What is truly unrealistic is believing that we can provide universal and affordable health care in a system dominated by private insurers and Big Pharma.
The American people desperately need a universal health system that delivers comprehensive, equitable, compassionate and high-quality care, with free choice of provider and no financial barriers to access. Polls have repeatedly shown an improved Medicare for all, which meets these criteria, is the remedy preferred by two-thirds of the population. A solid majority of the medical profession now favors such an approach, as well.
We pledge to step up our work for the only equitable, financially responsible and humane cure for our health care ills: single-payer national health insurance, an expanded and improved Medicare for all.
By Don McCanne, MD
Before the release of the Supreme Court decision on King v. Burwell, there was extensive speculation on the relatively narrow topic of what would happen if some individuals lost their subsidies for purchasing plans in the insurance exchanges. Following the decision supporting the subsidies, much of the reporting has shifted to the view that the Affordable Care Act (ACA) is here to stay; the inherent infrastructure of ACA will guide further reform. Unfortunately, this framing of the issues has diverted us from the conversation that we need to be having.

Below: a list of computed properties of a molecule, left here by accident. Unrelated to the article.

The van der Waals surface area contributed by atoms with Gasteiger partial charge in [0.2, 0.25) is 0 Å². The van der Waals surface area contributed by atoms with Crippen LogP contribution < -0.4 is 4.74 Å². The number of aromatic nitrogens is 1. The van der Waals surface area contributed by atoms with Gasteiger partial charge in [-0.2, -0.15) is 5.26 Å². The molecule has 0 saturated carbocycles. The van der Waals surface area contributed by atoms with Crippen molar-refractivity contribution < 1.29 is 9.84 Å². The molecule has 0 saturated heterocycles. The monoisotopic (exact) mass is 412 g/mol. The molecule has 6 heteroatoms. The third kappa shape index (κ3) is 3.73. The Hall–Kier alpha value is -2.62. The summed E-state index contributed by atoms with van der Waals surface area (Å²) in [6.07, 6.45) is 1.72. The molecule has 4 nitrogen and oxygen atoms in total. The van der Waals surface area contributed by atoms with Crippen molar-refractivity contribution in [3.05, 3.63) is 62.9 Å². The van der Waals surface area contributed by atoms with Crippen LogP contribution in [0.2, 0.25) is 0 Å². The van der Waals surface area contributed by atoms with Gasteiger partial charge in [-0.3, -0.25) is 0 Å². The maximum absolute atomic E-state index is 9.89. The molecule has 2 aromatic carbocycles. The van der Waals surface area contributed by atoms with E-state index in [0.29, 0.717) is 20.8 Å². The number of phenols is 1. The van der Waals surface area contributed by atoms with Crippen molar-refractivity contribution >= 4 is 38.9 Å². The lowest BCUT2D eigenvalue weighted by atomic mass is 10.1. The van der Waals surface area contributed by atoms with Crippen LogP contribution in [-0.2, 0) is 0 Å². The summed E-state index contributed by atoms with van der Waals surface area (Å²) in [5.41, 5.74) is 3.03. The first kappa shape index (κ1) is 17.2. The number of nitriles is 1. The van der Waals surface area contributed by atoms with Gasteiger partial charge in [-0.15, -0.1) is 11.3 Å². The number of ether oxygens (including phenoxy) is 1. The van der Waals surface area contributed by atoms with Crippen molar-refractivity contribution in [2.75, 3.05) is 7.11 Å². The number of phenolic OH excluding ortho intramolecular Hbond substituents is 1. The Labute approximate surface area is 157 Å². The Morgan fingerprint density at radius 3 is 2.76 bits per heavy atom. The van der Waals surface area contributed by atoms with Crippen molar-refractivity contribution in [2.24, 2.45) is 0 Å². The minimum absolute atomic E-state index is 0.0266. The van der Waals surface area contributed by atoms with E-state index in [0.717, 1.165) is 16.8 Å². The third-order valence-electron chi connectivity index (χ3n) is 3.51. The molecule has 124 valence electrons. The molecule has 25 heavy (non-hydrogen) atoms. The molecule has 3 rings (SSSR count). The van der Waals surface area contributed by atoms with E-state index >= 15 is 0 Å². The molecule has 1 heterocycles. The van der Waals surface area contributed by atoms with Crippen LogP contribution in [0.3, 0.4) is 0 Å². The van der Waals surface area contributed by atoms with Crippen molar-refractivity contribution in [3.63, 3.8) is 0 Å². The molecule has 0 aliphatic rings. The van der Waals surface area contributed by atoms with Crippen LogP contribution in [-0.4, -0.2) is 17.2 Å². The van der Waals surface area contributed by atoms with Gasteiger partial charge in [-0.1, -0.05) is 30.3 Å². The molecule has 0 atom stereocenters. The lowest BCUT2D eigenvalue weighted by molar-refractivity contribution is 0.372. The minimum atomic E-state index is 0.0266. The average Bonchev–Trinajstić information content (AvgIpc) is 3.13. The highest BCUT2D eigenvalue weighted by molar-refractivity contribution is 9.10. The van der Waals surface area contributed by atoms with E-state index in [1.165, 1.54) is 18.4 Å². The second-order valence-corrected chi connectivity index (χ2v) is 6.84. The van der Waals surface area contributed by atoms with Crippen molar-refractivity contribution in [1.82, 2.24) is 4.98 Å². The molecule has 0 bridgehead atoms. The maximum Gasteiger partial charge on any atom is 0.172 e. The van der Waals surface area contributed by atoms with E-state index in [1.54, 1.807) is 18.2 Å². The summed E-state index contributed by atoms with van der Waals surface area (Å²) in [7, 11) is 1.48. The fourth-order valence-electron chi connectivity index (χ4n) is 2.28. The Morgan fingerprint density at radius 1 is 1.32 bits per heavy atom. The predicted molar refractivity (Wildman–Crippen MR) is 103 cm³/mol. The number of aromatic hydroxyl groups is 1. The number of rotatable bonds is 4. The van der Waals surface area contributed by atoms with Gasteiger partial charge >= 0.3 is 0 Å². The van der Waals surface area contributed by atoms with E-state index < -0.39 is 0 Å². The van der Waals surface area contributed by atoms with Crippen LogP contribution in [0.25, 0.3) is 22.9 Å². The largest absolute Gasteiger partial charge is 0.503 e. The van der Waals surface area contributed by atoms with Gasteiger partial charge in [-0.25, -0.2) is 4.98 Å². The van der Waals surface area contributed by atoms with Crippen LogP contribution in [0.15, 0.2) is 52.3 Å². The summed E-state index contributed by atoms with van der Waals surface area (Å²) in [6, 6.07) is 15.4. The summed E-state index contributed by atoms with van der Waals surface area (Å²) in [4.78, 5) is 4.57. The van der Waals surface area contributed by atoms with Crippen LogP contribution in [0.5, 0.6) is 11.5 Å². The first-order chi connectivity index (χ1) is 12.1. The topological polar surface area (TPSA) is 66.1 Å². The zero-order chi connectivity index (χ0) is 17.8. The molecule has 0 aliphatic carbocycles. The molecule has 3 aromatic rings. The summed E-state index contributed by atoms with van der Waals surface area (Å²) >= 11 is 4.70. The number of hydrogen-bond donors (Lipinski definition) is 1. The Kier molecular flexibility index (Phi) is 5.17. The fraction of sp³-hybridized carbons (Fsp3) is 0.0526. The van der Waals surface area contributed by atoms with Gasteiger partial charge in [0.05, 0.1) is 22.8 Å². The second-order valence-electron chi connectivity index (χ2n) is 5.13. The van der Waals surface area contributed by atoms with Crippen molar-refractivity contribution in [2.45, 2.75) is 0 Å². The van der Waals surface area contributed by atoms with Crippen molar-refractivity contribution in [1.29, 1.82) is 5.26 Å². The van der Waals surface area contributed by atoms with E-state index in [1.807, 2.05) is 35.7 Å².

When considering what needed to be done, ACA fixed very little of our health care financing system. This victory being celebrated now upheld premium subsidies that will allow less than two percent of the population to keep their ACA exchange plans – mostly low-actuarial-value underinsurance plans. To characterize this as the make-or-break Supreme Court decision for health care reform is entirely missing the essence of an equitable health care financing system.
On the day that the Supreme Court decision was announced, a link to the PNHP statement was included in the Quote of the Day message. That was not enough. The PNHP statement does catch the essence of the problem and thus is being distributed in full as today’s message. It should be shared widely with others since true health care equity is what the nation now needs to be talking about.